- What is one thing you took away from your university/college experience?
Learning to forge my own path despite uncertainty. I began university majoring in biomedical chemical engineering, but soon realized that my passion lies in design. It was a scary decision to switch into a different program at a new school, but I’m glad that I followed my heart and ended up where I am today.
- Since selected as Canada’s Next 36, what contributions do you see yourself making in the future in the tech, design, and business world for Canada?
My personal mission is to help businesses across Canada understand the importance of user experience design and experimentation. To compete in the global economy, Canadian companies must become more innovation-driven, and that requires a major shift in culture.
- I saw on your blog that you are a 3 time city badminton champion! When did you start playing badminton? Has your interest in sport helped in your career? How?
I started playing badminton in grade 7 after I saw how good my friend was at the sport. I don’t like losing, so I started training religiously to improve my skills. I played women’s doubles, which not only requires good coordination but also complete trust in your partner. When building a company, perseverance and working well in a team is essential.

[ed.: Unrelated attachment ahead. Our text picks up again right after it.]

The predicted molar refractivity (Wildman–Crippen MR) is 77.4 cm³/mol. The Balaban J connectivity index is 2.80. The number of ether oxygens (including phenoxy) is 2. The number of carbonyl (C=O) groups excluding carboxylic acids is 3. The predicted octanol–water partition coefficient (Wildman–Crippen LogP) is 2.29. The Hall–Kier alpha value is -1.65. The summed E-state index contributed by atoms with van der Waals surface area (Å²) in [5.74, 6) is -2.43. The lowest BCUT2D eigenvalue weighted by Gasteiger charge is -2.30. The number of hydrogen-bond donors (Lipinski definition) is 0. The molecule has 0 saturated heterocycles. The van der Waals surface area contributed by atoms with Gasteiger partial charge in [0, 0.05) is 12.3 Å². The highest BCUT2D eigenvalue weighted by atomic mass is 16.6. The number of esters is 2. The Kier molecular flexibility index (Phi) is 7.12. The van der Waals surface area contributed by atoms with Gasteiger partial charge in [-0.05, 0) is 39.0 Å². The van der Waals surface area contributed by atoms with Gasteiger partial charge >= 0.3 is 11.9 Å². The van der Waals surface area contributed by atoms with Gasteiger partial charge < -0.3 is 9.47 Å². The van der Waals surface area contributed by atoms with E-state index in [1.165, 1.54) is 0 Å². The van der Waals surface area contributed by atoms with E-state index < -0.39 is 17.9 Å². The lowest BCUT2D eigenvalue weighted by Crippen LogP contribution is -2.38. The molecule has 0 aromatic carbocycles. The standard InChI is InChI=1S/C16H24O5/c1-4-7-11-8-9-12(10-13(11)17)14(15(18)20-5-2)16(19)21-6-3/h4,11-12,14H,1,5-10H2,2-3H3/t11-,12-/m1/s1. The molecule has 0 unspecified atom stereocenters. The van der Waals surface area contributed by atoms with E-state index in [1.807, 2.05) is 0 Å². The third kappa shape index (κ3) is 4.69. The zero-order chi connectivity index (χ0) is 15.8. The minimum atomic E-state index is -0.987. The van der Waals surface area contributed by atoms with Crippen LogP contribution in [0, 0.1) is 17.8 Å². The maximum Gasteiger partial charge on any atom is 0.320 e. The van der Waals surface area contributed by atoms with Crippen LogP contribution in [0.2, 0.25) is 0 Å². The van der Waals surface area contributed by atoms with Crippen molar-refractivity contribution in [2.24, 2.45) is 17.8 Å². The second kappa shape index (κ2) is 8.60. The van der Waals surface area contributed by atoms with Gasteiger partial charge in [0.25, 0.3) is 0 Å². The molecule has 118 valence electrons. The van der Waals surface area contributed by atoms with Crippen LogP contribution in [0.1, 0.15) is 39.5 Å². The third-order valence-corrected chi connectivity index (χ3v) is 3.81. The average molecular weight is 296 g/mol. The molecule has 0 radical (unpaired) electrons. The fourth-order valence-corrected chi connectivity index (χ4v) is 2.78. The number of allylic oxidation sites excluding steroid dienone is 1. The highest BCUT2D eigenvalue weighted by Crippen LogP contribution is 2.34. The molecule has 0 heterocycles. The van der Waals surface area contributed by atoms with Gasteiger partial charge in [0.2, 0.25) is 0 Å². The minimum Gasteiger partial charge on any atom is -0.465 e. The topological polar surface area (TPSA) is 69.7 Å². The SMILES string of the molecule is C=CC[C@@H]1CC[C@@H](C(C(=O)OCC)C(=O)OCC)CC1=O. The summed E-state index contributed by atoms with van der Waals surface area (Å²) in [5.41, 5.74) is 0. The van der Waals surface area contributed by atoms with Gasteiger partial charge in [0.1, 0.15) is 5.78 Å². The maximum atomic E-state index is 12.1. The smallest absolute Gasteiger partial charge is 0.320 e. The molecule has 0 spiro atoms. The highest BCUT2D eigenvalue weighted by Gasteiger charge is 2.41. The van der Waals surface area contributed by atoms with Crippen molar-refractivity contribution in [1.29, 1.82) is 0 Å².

- From the About Me page on your blog, you seem to be very well rounded – from being in design and business to also publishing a paper on murine stem cell bioreactors! What advice would you give to someone who is interested in many subjects and can’t decide on what to do or how to combine all of them?
I would encourage you to keep pursuing whatever subjects you’re interested in, even if they might not seem related. Everything you learn will help you one day.
When deciding on a career path, reflect on what your values are and what comes naturally to you. Taking a personality assessment like the MBTI is a good place to start.
- What advice would you give to a girl who is afraid of trying new things?
Find out where that fear is coming from and ask yourself, “What’s the worst thing that can happen if I try this?” Assess the risk of doing it and what you’ll lose out on if you don’t.
- How do you maintain a work-life balance?
To be honest, I don’t do a very good job of that. This year I’ve made it a priority to take better care of myself, both mentally and physically. I created a big spreadsheet with goals like running a half marathon and spending more time with friends and family. It helps to have an accountability buddy to keep me on track.
Check out Jessicas site and work.